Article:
How can we prepare our young children to read and understand the scriptures?

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    Tom Rose, manager of Child and Youth Curriculum, Church Curriculum Department. The best time to begin preparing children to read the scriptures is as soon as they will listen while you read to them.

    The Church has published four scripture storybooks on a second-grade reading level: Old Testament Stories (PBIC0336; $2.50), New Testament Stories (PBIC0347; $2.50), Book of Mormon Stories (PBIC0325; $1.75), and Doctrine and Covenants Stories (PBIC037A; $3.25).

    These storybooks contain up to six full-color illustrations per page. With a very young child, you can simply point to the pictures and tell the story in very simple terms. Later you can read the words as the child follows along. As he gains reading skills, he’ll enjoy reading these books on his own, and reading them to younger brothers and sisters. Since reading levels don’t necessarily correlate with grade levels, he may be able to read them himself earlier than the second grade.

    Cassette tapes containing powerful narrations with beautiful background music have been prepared for these books. The narrations follow the texts of the books exactly. One beep tells the child to go from one picture to the next; two beeps tells him to turn the page. Some young children have actually increased their beginning reading skills by following along with the tapes over and over again. (Three Old Testament tapes: VVOT0992: $4.00. Two New Testament tapes: VVOT1044; $3.00. Two Book of Mormon tapes: VVOT0697; $2.00. Tapes not yet available for Doctrine and Covenants Stories. Watch for announcement of availability during fall or winter of 1984.)

    These scripture storybooks are doctrinally sound and scripturally accurate. At a tender age, children learn about Jesus Christ and the lives and teachings of the prophets. They begin to learn the names of scriptural characters and places and are introduced to gospel concepts. As they read, even young children begin to understand the messages of the scriptures, and their testimonies begin to grow.

    An effective way to help young children become familiar with scriptural style is to encourage them to memorize selected passages. We’ve done this in our family and have found that young children are avid memorizers. One day, after we had been helping our older children memorize Alma 37:35, we noticed four-year-old Karilee walking around the house saying, “Learn wisdom in thy youth; yea, learn in thy youth to keep the commandments of God.” We were surprised—but pleased that at her young age she was becoming familiar with scripture wording and concepts.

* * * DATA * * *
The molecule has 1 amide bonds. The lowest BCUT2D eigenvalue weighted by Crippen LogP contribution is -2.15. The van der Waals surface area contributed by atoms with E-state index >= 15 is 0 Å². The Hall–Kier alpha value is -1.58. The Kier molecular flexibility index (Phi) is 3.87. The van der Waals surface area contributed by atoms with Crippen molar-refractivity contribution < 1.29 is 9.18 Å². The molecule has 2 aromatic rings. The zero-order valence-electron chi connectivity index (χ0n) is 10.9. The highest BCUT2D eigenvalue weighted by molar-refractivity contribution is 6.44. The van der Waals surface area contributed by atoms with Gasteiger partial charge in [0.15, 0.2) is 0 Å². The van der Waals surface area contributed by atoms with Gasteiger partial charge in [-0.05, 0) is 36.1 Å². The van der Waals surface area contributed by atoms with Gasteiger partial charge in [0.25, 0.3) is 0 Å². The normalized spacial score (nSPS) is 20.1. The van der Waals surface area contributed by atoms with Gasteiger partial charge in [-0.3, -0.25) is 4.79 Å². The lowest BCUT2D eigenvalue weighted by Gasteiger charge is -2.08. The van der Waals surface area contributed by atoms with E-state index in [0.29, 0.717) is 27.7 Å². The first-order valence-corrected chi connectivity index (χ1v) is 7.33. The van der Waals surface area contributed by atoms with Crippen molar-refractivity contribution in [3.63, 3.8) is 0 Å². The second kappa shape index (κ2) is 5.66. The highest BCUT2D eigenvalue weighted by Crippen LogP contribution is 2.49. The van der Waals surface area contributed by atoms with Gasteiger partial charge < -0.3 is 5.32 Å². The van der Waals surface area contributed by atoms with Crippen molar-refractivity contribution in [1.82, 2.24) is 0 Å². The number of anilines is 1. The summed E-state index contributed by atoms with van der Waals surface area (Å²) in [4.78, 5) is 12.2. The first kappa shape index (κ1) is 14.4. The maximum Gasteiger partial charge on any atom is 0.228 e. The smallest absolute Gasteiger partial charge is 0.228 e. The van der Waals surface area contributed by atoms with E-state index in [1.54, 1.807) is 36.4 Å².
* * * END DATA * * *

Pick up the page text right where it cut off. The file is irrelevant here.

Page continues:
When your child grows a little older and is ready for more advanced reading, the Church has provided an intermediate reader. The book Scripture Stories (PBIC0358; $3.95) is on a sixth-grade reading level, but many children are ready for it earlier. This excellent book contains stories from all the standard works and is specifically designed to help prepare children to read the actual scriptures. It contains many simple quotations from the scriptures and utilizes scripture style and vocabulary. Cassette tapes are also available for this book. (Seven tapes: VVOT1135; $10.00.)

    All of these Church-produced materials are available at the Salt Lake Distribution Center, 1999 West 1700 South, Salt Lake City, Utah 84104. (Make check payable to Corporation of the President.)

    Once your child is able to read Scripture Stories, he should be ready, with a little help, to read the Book of Mormon, which is on about a seventh-grade reading level. And after experience with the scriptural language and style in the Book of Mormon, he will be more prepared to understand the New Testament, the Doctrine and Covenants, the Pearl of Great Price, and the Old Testament.

    Of course, your children will be encouraged to study the scriptures if they see you reading them regularly, if you study them as a family, and if you discuss the stories and ideas. Because of this exposure, many children will want to turn to the actual scriptures much earlier than the grade levels of the books would indicate.

    The Apostle Paul saw our days and warned: “In the last days perilous times shall come.

    “For men shall be lovers of their own selves, covetous, boasters, proud, blasphemers, disobedient to parents, unthankful, unholy,

    “Without natural affection, trucebreakers, false accusers, … despisers of those that are good, …

    “Lovers of pleasures more than lovers of God. …

    “Evil men and seducers shall wax worse and worse, deceiving, and being deceived.” (2 Tim. 3:1–4, 13.)

    These are challenging times, both for parents and for children. However, Paul told Timothy how we can overcome evil:

    “Continue thou in the things which thou hast learned. …

    “From a child thou hast known the holy scriptures, which are able to make thee wise unto salvation through faith which is in Christ Jesus.” (2 Tim. 3:14–15.)

    The scriptures can make us and our children “wise unto salvation.” If we help our children obtain the necessary skills and desires, scripture reading may become a regular part of their lives.